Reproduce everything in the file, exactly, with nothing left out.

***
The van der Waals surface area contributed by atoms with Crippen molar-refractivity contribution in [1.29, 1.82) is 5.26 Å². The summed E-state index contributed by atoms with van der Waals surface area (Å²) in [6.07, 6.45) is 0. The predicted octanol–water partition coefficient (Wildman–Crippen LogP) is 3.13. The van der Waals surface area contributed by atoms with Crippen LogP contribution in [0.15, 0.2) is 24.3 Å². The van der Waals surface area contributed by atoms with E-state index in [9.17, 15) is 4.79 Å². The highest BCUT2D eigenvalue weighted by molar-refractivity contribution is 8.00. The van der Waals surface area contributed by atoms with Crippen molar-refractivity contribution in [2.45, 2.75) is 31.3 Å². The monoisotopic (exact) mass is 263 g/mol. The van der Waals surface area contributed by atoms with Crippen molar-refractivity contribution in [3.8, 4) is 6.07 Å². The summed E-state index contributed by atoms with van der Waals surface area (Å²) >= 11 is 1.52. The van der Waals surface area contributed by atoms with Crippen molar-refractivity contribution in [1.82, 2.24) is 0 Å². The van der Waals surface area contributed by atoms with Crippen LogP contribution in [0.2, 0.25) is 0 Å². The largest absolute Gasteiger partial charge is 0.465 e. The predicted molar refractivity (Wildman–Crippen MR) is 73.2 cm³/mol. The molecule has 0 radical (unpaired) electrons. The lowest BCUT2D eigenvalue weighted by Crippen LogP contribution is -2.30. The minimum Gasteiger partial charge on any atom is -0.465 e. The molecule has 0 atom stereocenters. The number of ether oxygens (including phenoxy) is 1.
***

The van der Waals surface area contributed by atoms with Crippen molar-refractivity contribution in [1.29, 1.82) is 5.26 Å². The summed E-state index contributed by atoms with van der Waals surface area (Å²) in [6.07, 6.45) is 0. The predicted octanol–water partition coefficient (Wildman–Crippen LogP) is 3.13. The van der Waals surface area contributed by atoms with Crippen LogP contribution in [0.15, 0.2) is 24.3 Å². The van der Waals surface area contributed by atoms with E-state index in [9.17, 15) is 4.79 Å². The highest BCUT2D eigenvalue weighted by molar-refractivity contribution is 8.00. The van der Waals surface area contributed by atoms with Crippen molar-refractivity contribution in [2.45, 2.75) is 31.3 Å². The monoisotopic (exact) mass is 263 g/mol. The van der Waals surface area contributed by atoms with Crippen molar-refractivity contribution in [3.8, 4) is 6.07 Å². The summed E-state index contributed by atoms with van der Waals surface area (Å²) >= 11 is 1.52. The van der Waals surface area contributed by atoms with Crippen molar-refractivity contribution in [1.82, 2.24) is 0 Å². The van der Waals surface area contributed by atoms with Crippen LogP contribution in [0.2, 0.25) is 0 Å². The largest absolute Gasteiger partial charge is 0.465 e. The predicted molar refractivity (Wildman–Crippen MR) is 73.2 cm³/mol. The molecule has 0 radical (unpaired) electrons. The lowest BCUT2D eigenvalue weighted by Crippen LogP contribution is -2.30. The minimum Gasteiger partial charge on any atom is -0.465 e. The molecule has 0 atom stereocenters. The number of ether oxygens (including phenoxy) is 1.